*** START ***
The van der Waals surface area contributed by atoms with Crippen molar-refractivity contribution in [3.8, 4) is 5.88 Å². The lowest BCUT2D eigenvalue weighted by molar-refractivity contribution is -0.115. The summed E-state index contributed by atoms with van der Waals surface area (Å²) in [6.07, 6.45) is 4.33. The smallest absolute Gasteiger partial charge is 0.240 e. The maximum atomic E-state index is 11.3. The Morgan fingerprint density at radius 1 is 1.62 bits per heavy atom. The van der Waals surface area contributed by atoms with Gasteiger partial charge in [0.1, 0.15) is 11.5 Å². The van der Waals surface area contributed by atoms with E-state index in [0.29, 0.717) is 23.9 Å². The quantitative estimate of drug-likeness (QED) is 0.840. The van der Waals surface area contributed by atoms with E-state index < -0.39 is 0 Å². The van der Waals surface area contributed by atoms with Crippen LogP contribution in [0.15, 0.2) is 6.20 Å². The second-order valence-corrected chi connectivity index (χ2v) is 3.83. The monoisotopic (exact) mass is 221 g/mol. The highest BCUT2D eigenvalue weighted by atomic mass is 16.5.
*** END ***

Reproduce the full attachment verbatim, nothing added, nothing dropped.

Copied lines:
The van der Waals surface area contributed by atoms with Crippen molar-refractivity contribution in [3.8, 4) is 5.88 Å². The lowest BCUT2D eigenvalue weighted by molar-refractivity contribution is -0.115. The summed E-state index contributed by atoms with van der Waals surface area (Å²) in [6.07, 6.45) is 4.33. The smallest absolute Gasteiger partial charge is 0.240 e. The maximum atomic E-state index is 11.3. The Morgan fingerprint density at radius 1 is 1.62 bits per heavy atom. The van der Waals surface area contributed by atoms with Gasteiger partial charge in [0.1, 0.15) is 11.5 Å². The van der Waals surface area contributed by atoms with E-state index in [0.29, 0.717) is 23.9 Å². The quantitative estimate of drug-likeness (QED) is 0.840. The van der Waals surface area contributed by atoms with E-state index < -0.39 is 0 Å². The van der Waals surface area contributed by atoms with Crippen LogP contribution in [0.15, 0.2) is 6.20 Å². The second-order valence-corrected chi connectivity index (χ2v) is 3.83. The monoisotopic (exact) mass is 221 g/mol. The highest BCUT2D eigenvalue weighted by atomic mass is 16.5.